As Florida Governor Rick Scott works to shore up support from education officials for his proposal on teacher pay raises, he may need to answer some questions from lawmakers who have final say on the action.
“Should there be a performance criteria?” asked State Senator John Thrasher.
Thrasher, a longtime education advocate who serves on the Education Appropriations subcommittee in Tallahassee, told me the biggest outstanding question for lawmakers ahead of the legislative session is why all teachers should receive the same reward for hard work.
“A really good teacher who has got great reviews, you know excellent reviews, could maybe get more than the $2500 maybe. Those that aren’t as good maybe not quite get as much,” he says.
Right now, the Governor is asking for a $2500 pay raise for all classroom teachers. That is funded through the $1.25 billion larger education budget he has proposed this year, with $480 million for the raises. He sent a letter to the State Board of Education, which was presented today, that breaks down his reasons for the raise.
Thrasher says lawmakers have shown a lot of support for that plan, but the blanket raise is something they will “seriously” look at.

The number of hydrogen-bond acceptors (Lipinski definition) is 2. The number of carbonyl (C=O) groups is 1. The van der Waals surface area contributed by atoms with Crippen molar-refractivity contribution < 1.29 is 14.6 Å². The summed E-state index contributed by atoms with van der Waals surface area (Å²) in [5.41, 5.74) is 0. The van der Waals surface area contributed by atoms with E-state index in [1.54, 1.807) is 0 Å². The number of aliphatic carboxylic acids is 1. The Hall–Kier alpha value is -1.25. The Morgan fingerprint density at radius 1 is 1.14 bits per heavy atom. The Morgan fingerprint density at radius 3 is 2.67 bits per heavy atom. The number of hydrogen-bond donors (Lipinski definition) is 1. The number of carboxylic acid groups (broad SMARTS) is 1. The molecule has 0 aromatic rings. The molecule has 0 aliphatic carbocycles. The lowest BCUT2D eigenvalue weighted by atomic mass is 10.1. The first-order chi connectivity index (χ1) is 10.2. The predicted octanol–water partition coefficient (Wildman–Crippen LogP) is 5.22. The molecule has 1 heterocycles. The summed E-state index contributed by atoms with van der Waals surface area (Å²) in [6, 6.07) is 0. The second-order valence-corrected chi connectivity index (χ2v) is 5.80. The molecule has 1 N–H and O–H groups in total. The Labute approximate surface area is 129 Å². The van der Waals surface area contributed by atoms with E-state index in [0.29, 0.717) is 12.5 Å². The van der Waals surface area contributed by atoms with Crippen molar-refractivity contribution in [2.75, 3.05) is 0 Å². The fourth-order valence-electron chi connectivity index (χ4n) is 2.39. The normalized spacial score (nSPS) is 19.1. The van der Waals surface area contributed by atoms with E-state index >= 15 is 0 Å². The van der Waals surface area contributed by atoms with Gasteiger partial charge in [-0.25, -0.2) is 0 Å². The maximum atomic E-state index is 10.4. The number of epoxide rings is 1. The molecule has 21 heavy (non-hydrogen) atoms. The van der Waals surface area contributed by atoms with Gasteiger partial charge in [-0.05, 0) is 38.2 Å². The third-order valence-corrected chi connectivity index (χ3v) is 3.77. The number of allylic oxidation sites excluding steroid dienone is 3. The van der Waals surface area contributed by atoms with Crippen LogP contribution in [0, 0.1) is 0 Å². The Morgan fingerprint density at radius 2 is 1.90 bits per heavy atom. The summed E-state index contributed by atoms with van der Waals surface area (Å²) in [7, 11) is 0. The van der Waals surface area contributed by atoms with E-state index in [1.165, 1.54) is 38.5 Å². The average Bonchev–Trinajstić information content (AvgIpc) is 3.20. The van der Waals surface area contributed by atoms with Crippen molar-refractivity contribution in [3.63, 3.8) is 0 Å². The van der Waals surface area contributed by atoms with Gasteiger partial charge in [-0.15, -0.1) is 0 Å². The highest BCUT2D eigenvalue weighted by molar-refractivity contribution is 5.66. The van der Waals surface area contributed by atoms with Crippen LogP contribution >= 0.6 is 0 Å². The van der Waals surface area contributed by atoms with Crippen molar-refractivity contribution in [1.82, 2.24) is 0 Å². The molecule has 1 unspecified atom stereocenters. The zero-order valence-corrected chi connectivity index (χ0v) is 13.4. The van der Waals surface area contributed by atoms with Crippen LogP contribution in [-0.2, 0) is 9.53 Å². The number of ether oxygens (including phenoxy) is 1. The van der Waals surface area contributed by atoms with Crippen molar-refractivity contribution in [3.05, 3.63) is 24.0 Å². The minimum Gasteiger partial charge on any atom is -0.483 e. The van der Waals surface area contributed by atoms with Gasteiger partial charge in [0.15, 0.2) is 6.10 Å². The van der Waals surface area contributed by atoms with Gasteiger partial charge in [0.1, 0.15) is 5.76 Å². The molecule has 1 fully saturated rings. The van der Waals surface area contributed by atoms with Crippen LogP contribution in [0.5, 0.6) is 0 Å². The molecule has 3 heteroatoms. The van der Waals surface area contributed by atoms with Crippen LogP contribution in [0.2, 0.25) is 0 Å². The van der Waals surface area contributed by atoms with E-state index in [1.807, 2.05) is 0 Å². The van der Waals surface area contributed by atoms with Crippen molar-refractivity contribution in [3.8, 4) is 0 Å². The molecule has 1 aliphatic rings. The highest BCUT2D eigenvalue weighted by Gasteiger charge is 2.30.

“Teachers who are doing a great job deserve to be compensated appropriately.”
A 2011 Republican-backed law which tied overall teacher pay to performance indicators like student testing is facing legal challenges right now.
The other remaining question is what happens with the money if, through collective bargaining, the entire $2500 is not given to the teachers. Many of you had voiced concern this money would be free to use by the district, which would in turn lobby against the raises in order to get discretionary money. Thrasher says the answer to that is still unclear, although during a prior interview he mentioned there would likely be some rule that brings the money back to the state to discourage that type of lobbying.